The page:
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Jan 29, 2010 | 22:35 GMT

3 mins read

Afghanistan: The Helmand Attack and the Taliban's Limits

MANPREET ROMANA/AFP/Getty Images
Summary
The Taliban mounted a suicide attack in the capital of the southeastern province of Helmand on Jan. 29. While the attack does not stand out tactically, that it occurred in the Taliban heartland illustrates limitations on the militant movement.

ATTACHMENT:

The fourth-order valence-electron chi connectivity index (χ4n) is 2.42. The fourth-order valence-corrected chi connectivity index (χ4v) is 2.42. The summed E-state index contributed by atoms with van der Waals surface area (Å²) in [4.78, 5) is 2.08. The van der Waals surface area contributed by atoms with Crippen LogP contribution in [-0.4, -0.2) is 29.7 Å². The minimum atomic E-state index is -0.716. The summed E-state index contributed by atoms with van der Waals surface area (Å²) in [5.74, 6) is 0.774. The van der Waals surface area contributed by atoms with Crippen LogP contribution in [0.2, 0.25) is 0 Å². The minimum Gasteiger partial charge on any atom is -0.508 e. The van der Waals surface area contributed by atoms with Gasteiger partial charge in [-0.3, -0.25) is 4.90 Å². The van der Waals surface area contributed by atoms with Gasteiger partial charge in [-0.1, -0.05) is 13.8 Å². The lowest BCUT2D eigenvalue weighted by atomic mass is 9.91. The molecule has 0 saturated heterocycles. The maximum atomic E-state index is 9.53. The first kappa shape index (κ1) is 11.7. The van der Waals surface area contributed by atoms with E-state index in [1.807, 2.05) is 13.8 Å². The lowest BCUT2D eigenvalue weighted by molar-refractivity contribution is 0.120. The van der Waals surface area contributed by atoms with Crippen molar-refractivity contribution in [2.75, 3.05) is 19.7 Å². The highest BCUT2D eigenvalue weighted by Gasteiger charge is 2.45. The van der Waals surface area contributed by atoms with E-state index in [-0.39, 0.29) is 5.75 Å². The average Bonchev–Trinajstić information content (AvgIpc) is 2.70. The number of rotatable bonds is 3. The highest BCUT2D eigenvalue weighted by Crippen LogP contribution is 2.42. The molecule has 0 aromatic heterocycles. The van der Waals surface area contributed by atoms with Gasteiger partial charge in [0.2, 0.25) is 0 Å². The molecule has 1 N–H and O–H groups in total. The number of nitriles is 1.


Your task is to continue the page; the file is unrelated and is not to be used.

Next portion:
A suicide team comprised of at least a half a dozen Taliban militants in Lashkar Gah, the capital of the southeastern Afghan province of Helmand, seized a building near the governor's office and other local government facilities near an Afghan army base on Jan. 29. After an eight-hour standoff with Afghan security forces backed by International Security Assistance Force (ISAF) helicopter support, the attackers — who were armed with assault rifles and suicide vests — were all killed. Four of the militants were shot, while the remaining two to three blew themselves up. The Taliban claimed the attack, which saw only militants die, through one of its two official spokesmen, Qari Yousuf Ahmadi. Tactically, the attack is no different from ones in Kabul, especially the last one two weeks ago. What is different — and quite significant — is that this attack occurred in the Taliban heartland in the south, and in a province that has become the focal point of the U.S. surge. In general, suicide assault teams are useful for striking areas beyond insurgent supply lines. This attack in Helmand — which is made up of 13 districts and is contested territory between the Afghan/U.S./ISAF forces and Taliban militants — shows the Taliban face challenges even in their stomping grounds. It also establishes that the Afghans and ISAF can create strongholds in Taliban territory for use in Afghanistan's reconstruction, strongholds the Taliban naturally will want to attack. As the Taliban insurgency has grown, many respected institutions have published reports that up to 70 some percent of the country is under the control of the Afghan jihadists. The problem with these far-reaching claims is that they are based on partial information and an imprecise understanding of control. In many areas the Taliban do control territory, but in many others they simply enjoy freedom of operation because of the weak writ of the state and lack of Western forces. To varying degrees, Taliban turf is composed of rural areas outside provincial capitals and other major towns in Afghanistan's south and the east. The Taliban insurgency is expanding beyond these regions toward the north, west, and center. But as this attack has shown, the Taliban also are seeking to expand their operational capabilities in their heartland. The Taliban goal is to spread beyond the smaller towns and villages in the countryside to the headquarters of the various districts in any given province and then to the provincial capital. Conversely, Afghan and Western forces have sought to push from Kabul toward the Pashtun south and east, starting with the provincial — and followed by district — headquarters and from there into the countryside. And it is here that the shortage of manpower and Afghanistan's vast geography place severe limitations on how far Afghan and Western forces can go, thus permitting zones where the Taliban can operate unmolested. Ultimately, Kabul and its Western backers face limitations in terms of dealing with the insurgency, but the Taliban also face limitations in terms of projecting power, particularly in provincial centers. And this explains why it is not just Kabul and the West talking about talks, as evidenced by the rare Taliban statement Jan. 29 that the matter has not been decided. Ultimately, these Taliban limitations will have to be exploited if the jihadists' momentum is to be undermined.

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